- Cisco said it fired some employees for "inappropriate conduct" after they submitted anti-Black Lives Matter posts in the comment section of virtual all-hands meetings, according to a new Bloomberg report.
- "Black lives don't matter. All lives matter," one employee wrote, according to screenshots shared with Bloomberg.
- The report comes as Silicon Valley's biggest firms struggle to diversify their workforces, which have long consisted of mostly white employees.
- That call-to-action has only been amplified by the police killing of George Floyd and the worldwide protests that followed.
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Some Cisco employees have been fired after making comments objecting to the company's support for the Black Lives Matter movement, according to a Bloomberg report.
A videoconference on June 1 featured Cisco CEO Chuck Robbins, along with Ford Foundation President Darren Walker and the lawyer and Equal Justice Initiative founder Bryan Stevenson, both of whom are Black, in a discussion about race following the police killing of Minneapolis resident George Floyd. Robbins also announced that the company would donate $5 million to anti-racism organizations. The conversation, which was held with 30,000 employees watching, spilled over into a number of virtual all-hands meetings.
Some employees, whose identities were not disclosed, posted in the comment sections of the online meetings expressing sentiment in opposition to Black Lives Matter and the company's support of the movement.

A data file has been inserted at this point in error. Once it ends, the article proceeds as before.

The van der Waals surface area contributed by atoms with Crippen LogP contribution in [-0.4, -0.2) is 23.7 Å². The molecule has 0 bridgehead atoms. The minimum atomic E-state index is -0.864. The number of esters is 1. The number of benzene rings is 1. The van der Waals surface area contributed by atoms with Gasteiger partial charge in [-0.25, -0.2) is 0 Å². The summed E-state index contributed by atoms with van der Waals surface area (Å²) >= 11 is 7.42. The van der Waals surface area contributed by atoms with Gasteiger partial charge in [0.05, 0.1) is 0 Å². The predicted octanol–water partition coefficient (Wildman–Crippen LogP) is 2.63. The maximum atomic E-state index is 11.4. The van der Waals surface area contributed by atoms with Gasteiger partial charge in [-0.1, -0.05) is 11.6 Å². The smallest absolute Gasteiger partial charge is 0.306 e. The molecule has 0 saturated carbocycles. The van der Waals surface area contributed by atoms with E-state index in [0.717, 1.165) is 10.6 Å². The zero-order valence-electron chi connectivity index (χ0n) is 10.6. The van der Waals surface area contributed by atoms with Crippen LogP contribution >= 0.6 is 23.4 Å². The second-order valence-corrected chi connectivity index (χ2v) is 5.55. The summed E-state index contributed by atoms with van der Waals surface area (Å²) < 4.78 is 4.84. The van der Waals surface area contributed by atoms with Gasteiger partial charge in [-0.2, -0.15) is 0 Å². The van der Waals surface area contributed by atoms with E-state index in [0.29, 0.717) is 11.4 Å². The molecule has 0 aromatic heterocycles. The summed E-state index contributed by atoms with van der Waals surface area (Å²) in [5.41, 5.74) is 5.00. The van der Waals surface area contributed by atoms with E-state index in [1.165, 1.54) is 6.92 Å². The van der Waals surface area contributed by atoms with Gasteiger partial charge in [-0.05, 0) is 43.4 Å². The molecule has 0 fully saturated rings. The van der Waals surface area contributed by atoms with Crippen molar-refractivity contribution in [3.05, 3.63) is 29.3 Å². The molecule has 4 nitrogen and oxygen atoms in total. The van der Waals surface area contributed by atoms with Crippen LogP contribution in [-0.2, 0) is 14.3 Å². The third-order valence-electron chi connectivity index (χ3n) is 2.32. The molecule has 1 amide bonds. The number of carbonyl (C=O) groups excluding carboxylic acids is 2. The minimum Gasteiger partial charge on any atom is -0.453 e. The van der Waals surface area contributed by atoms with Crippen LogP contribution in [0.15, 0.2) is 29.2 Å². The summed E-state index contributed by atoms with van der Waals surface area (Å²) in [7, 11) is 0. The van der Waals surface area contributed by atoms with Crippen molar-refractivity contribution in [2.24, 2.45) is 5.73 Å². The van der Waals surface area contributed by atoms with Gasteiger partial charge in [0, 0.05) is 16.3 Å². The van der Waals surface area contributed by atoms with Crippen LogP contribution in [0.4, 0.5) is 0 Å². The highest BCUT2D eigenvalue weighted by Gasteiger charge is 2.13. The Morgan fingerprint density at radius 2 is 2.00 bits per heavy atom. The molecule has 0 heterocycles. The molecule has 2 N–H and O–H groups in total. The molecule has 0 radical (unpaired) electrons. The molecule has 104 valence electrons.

"Black lives don't matter. All lives matter," one employee wrote, per screenshots shared with Bloomberg. Another wrote that the phrase "Black Lives Matter" perpetuates racism. And yet another said, "people who complain about racism probably have been a racist somewhere else to people from another race or part of systematic oppression in their own community," according to the outlet.
Per the report, company execs were startled by the comments posted by employees, and Black employees at the company were especially appalled. Some of the commenters later apologized for their publicly-posted statements while others rebuked Cisco for not allowing those who disagreed with the Black Lives Matter movement to have a voice.
Cisco said it fired a handful of the employees who posted such comments, according to Bloomberg, stating that the company "will not tolerate" racism.
In the months following Floyd's death, a renewed sense of urgency has fueled the Black Lives Matter movement, calling upon high-profile companies across various sectors to take a stance. Bloomberg's report comes as Silicon Valley continues to grapple with a glaring and long-standing diversity problem.
Per a 2019 company diversity report, 3.8% of all US employees at Cisco were Black, as Bloomberg notes. About half of Cisco's top brass are women, and almost 40% are minorities. The US Census Bureau estimates that African-Americans are 13.4% of the total US population as of July 2019.